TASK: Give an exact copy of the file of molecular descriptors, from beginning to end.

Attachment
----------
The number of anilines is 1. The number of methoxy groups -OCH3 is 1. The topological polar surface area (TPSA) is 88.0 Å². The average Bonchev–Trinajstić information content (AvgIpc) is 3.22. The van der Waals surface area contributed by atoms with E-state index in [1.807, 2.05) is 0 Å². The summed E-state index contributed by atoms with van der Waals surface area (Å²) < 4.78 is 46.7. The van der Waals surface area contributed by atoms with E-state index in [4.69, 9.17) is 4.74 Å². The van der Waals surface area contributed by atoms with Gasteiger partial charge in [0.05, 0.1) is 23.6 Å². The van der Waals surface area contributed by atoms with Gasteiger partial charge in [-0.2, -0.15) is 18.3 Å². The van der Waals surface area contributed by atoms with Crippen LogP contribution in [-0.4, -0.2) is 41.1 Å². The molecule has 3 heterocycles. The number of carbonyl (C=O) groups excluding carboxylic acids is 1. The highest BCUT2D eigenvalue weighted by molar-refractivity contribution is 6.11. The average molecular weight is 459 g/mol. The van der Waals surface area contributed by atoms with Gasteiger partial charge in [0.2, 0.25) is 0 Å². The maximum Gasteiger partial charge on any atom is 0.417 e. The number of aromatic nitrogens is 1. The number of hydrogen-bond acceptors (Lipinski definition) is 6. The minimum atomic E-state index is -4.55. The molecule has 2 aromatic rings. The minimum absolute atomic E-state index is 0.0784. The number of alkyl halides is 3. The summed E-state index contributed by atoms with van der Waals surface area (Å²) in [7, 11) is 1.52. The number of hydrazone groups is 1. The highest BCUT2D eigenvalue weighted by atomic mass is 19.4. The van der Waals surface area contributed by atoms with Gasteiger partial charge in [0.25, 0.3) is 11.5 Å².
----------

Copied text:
The number of anilines is 1. The number of methoxy groups -OCH3 is 1. The topological polar surface area (TPSA) is 88.0 Å². The average Bonchev–Trinajstić information content (AvgIpc) is 3.22. The van der Waals surface area contributed by atoms with E-state index in [1.807, 2.05) is 0 Å². The summed E-state index contributed by atoms with van der Waals surface area (Å²) < 4.78 is 46.7. The van der Waals surface area contributed by atoms with E-state index in [4.69, 9.17) is 4.74 Å². The van der Waals surface area contributed by atoms with Gasteiger partial charge in [0.05, 0.1) is 23.6 Å². The van der Waals surface area contributed by atoms with Gasteiger partial charge in [-0.2, -0.15) is 18.3 Å². The van der Waals surface area contributed by atoms with Crippen LogP contribution in [-0.4, -0.2) is 41.1 Å². The molecule has 3 heterocycles. The number of carbonyl (C=O) groups excluding carboxylic acids is 1. The highest BCUT2D eigenvalue weighted by molar-refractivity contribution is 6.11. The average molecular weight is 459 g/mol. The van der Waals surface area contributed by atoms with Gasteiger partial charge in [0.2, 0.25) is 0 Å². The maximum Gasteiger partial charge on any atom is 0.417 e. The number of aromatic nitrogens is 1. The number of hydrogen-bond acceptors (Lipinski definition) is 6. The minimum atomic E-state index is -4.55. The molecule has 2 aromatic rings. The minimum absolute atomic E-state index is 0.0784. The number of alkyl halides is 3. The summed E-state index contributed by atoms with van der Waals surface area (Å²) in [7, 11) is 1.52. The number of hydrazone groups is 1. The highest BCUT2D eigenvalue weighted by atomic mass is 19.4. The van der Waals surface area contributed by atoms with Gasteiger partial charge in [0.25, 0.3) is 11.5 Å².